Decentralized finance (DeFi) had its best week to date last week, but that rapid growth only attracts more shady operators seeking to exploit vulnerabilities in these nascent systems.
DeFi markets are still riding high from a wild week which saw total value locked across the industry hit an all-time high of $1.65 billion. The move has been largely catalyzed by token distribution incentives to encourage liquidity farming by Compound Finance and Balancer.
The latter found itself reeling from an attack over the weekend, which purportedly resulted in the loss of half a million dollars in Ethereum.
Balancer Pools Targeted
On Sunday, reports emerged on crypto twitter that the Balancer Pool has been the victim of this latest digital incursion. One of the first to report the incident was researcher Steven Zheng who tweeted;
Apparently someone drained a Balancer Pool made up of WETH and STA and got away with $500k worth of WETH.
Balancer confirmed the incident, adding more details which stated that an attacker was able to drain funds from two pools that contained tokens with transfer fees, often referred to as deflationary tokens.
Decentralized exchange aggregator 1inch also shed light on the situation explaining that the attacker used a smart contract to automate multiple actions in a single transaction.
The arbitrage attack was made possible due to the structure of Balancer Pools which are multi-dimensional automatic market makers (AMM). They contain multiple assets and keep them balanced in certain proportions by creating arbitrage opportunities for swapping any assets by forming prices with a special formula.
The attack began with a flash loan of 104 wrapped Ethereum (wETH) from DeFi platform dYdx. Wrapped Ethereum is a tradable version of ETH for other ERC-20 tokens on decentralized platforms.
A flash loan is effectively when someone exploits a smart contract to borrow crypto assets with no collateral and then pays them back in the same transaction. Between borrowing and repaying, the attacker can exploit other DeFi protocols, lending platforms, DEXes, and smart contracts to take advantage of low liquidity markets to net a tidy profit.
In this case, the funds were used to swap wETH to the STA token back and forth 24 times, which drained the STA balance from the pool. STA, or Statera, works on a deflationary algorithm which is designed to ensure that for every transaction, 1% of the amount transacted is destroyed.
On each trade, STA has a transfer fee and the pool expects it to receive a balance without the fee. Every time the attacker swapped wETH to STA, the Balancer Pool received 1% less STA than was expected, which subsequently drained it.
The attacker then engaged in further token swapping to drain wrapped Bitcoin (wBTC), Synthetix (SNX), and Chainlink (LINK) token balances from the pool before repaying the flash loan. The amount of wETH stolen in the attack was reportedly $500,000. According to Coingecko, STA prices dumped 90% at the time of the attack.
The DEX added that the perpetrator knew what they were doing and the attack was well planned.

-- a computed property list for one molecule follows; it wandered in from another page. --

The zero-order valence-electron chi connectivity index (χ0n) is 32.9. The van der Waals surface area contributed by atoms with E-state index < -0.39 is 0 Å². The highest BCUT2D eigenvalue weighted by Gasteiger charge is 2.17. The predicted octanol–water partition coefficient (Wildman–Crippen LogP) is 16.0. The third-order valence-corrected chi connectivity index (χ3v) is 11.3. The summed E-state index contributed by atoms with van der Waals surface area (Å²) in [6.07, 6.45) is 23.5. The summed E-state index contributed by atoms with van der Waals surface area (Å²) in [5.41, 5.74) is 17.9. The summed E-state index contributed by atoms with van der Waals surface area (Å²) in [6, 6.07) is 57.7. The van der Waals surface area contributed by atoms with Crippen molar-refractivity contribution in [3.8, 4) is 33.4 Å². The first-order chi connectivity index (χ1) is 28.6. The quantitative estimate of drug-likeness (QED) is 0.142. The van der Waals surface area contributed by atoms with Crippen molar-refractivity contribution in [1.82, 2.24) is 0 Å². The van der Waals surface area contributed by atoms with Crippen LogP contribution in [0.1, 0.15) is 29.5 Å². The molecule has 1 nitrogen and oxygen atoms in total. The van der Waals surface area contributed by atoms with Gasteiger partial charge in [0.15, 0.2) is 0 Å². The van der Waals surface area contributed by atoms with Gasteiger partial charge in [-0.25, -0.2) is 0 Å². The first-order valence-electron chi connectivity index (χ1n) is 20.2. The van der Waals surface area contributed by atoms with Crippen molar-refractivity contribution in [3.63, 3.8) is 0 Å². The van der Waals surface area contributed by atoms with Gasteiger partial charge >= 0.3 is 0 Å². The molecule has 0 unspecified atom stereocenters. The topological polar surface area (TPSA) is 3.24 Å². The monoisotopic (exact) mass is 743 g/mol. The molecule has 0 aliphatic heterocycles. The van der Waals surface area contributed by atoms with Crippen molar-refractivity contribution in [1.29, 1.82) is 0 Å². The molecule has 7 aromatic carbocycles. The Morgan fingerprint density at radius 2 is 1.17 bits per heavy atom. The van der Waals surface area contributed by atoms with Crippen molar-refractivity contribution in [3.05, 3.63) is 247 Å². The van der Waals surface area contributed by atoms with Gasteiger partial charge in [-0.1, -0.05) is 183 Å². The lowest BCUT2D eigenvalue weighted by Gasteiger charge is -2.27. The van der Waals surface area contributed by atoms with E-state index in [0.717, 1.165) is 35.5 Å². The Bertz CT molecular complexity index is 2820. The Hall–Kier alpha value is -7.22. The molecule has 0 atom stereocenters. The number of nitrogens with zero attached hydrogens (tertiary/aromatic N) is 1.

The person behind this attack was very sophisticated smart contract engineer with extensive knowledge and understanding of the leading DeFi protocols. The attack was organized and well prepared in advance.
Balancer stated that they would be adding transfer fee tokens to the UI blacklist and creating more documentation around the risks of how the pools work, and how broken or maliciously designed tokens can potentially drain assets from a pool,
Balancer has undergone 2 full audits and already has a 3rd planned (before today) that will be starting shortly. We will continue to audit and review the protocol.
According to Hex Capital [@Hex_Capital], the vulnerability was already known about following a claim that it was submitted to a bug bounty back in May:
@StateraProject pool was drained because Balancer Labs refused to acknowledge this critical vulnerability I alerted them about in MAY. This is a major issue in crypto today – creating bug bounty programs and then ignoring the results + refusing to pay out. We need to do better.
Balancer Labs co-founder, Mike McDonald [@mikeraymcdonald], replied with an apology adding that the flash loan exploit enabled the attack to take place:
To clarify, the submitted report was about trading a pool and slowly decreasing the pools balance vs internal balance which we were aware of and why warnings existed. Today worked because of flashlending. That is my fault and I apologize for not taking more time to review.
More DeFi Exploits
It would be inaccurate to call this incident a ‘hack’ as it was more of an exploitation of the system which had clear vulnerabilities. It is not the first for the budding DeFi industry, and it will most likely not be the last.
Earlier this month, vulnerabilities in the Bancor DeFi platform resulted in the loss of funds. Around $460,000 in tokens were apparently drained from the protocol following a smart contract upgrade. Bancor stated that the smart contract was audited and confirmed that user funds were safe.
Flash loans were used earlier in the year in what has been one of the biggest DeFi breaches to date. The bZx DeFi protocol saw just under $1 million stolen in what was labeled an ‘oracle manipulation attack’ where two separate occurrences enabled malicious actors to exploit the system.
This is why you need to understand the nuance of each asset you add to a protocol. The same oversight brought down lendFme. Please #DeFi be more cautious.
At the time of writing there had been no exodus from DeFi protocols and the total value locked was still close to its all-time high according to DeFi Pulse. Balancer had slipped back down the charts to the fourth position, however, collateral on the platform was also still close to its all-time high at around $120 million.